The proposed protections will cover an area almost eight times the size of Greater London. No new activities deemed damaging – such as dredging, or significant coastal or offshore development – will be allowed to take place in these areas. Existing harmful activities will be minimised or stopped to allow important habitats to be restored over time. Rare or threatened marine habitats and species which will be protected include the short snouted seahorse, stalked jellyfish and peacock’s tail seaweed.
Source: Department for Environment, Food & Rural Affairs, 8 June 2018
The European Food Safety Authority (EFSA) and the European Chemicals Agency (ECHA) have published their guidance on how to identify substances with endocrine disrupting properties in pesticides and biocides. Endocrine disruptors can affect the endocrine system in humans and animals.
The European Commission tasked EFSA and ECHA with developing harmonised guidance to ensure that the endocrine disruptor criteria adopted by the EU in 2017 are applied consistently for the assessment of biocides and pesticides in the EU. The guidance was drafted with the support of the Joint Research Centre, the European Commission’s science and knowledge service.
In the EU system, ECHA is responsible for the assessment of biocides and EFSA assesses the safety of active substances used in pesticides. The two agencies began working on the guidance last year in close consultation with stakeholders and endocrine disruptor experts, including those from EU Member States.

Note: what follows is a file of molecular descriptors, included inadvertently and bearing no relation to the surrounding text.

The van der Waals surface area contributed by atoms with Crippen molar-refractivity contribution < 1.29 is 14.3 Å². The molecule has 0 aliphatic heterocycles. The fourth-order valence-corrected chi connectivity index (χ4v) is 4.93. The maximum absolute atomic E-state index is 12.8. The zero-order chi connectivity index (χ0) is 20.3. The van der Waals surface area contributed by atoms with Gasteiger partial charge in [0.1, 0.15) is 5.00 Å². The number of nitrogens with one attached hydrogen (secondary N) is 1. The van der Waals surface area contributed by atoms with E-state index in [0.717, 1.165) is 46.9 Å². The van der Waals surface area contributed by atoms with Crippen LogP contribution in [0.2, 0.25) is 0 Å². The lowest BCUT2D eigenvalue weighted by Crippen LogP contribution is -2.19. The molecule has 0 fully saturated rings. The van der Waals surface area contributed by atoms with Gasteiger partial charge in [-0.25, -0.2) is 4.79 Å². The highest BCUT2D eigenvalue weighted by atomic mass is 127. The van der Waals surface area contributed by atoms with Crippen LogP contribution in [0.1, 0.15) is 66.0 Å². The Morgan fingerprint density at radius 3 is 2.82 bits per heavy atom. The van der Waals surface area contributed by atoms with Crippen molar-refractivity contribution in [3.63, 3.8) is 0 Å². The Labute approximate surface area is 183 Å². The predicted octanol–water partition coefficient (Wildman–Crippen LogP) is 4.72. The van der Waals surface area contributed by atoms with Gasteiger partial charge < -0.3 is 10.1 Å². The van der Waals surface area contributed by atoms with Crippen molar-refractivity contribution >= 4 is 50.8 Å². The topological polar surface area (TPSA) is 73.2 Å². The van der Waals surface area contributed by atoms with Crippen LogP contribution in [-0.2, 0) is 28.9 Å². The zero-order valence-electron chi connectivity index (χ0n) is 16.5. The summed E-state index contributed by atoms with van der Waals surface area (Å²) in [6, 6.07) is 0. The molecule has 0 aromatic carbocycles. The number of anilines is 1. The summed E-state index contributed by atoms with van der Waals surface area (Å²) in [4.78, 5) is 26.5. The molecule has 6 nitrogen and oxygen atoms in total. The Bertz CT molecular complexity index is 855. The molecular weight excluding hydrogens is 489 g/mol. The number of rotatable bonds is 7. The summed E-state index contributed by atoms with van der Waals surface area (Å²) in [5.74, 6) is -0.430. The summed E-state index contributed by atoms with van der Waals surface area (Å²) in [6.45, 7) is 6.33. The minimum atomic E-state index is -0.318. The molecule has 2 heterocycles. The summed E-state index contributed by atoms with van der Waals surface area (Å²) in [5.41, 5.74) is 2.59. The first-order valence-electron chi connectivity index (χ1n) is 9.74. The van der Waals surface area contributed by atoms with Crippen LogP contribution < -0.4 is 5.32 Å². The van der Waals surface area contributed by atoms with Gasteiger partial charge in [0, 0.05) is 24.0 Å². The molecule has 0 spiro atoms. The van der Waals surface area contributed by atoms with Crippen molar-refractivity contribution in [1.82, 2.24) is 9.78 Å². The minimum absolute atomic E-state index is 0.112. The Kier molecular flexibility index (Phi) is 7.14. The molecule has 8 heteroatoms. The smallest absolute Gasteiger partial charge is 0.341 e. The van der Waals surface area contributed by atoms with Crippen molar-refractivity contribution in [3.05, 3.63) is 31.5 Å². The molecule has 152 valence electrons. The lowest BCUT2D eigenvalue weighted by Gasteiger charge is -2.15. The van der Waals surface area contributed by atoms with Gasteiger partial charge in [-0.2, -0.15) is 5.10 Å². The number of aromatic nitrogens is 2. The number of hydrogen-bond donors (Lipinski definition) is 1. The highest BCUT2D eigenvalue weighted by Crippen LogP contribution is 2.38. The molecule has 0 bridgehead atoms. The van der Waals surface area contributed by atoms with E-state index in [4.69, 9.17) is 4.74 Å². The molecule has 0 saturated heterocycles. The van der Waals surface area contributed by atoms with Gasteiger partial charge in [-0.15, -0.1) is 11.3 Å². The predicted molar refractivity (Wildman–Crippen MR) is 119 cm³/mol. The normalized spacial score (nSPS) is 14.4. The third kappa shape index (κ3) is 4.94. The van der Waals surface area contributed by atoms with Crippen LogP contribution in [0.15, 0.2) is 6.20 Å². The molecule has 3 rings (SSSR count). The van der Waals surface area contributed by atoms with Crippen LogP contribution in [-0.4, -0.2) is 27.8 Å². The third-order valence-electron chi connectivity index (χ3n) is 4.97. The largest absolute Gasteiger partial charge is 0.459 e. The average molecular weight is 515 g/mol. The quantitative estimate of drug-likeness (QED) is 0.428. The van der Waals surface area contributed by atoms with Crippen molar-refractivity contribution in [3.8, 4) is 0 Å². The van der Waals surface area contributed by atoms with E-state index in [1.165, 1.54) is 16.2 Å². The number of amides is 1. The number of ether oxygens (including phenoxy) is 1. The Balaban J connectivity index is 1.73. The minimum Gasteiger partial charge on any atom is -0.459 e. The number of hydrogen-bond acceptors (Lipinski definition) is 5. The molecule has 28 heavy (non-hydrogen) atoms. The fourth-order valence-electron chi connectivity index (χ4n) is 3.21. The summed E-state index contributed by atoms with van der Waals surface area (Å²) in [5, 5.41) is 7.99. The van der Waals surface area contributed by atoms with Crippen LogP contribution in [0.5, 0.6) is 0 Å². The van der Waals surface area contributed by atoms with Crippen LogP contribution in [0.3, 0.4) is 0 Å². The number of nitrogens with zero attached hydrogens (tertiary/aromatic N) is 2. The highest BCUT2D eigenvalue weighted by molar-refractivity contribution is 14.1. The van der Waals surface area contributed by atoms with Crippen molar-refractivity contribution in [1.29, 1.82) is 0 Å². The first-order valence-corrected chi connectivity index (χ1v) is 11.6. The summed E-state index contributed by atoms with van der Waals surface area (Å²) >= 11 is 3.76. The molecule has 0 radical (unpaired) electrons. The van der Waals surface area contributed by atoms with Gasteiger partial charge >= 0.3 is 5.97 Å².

A public consultation was held in December 2017 and January 2018. All comments were considered by the drafting group when it finalised the document.
The guidance will be used for the assessment of biocides from 7 June 2018. For pesticides, it will be used in the assessments of those substances for which a decision is scheduled on or after 10 November 2018. This is because the criteria for identifying endocrine disruptors in pesticides were agreed later than those for biocides.
Source: EFSA, 7 June 2018
A Scottish government consultation to secure thoughts and views on the proposed amendments to the Nutritional Requirements for Food and Drink in Schools (Scotland) Regulations 2008 opened on 4 June 2018. Opinions are being sought on how the proposed amendments will effect the food and drink served in Scottish schools.
The consultation is open until 29 August 2018.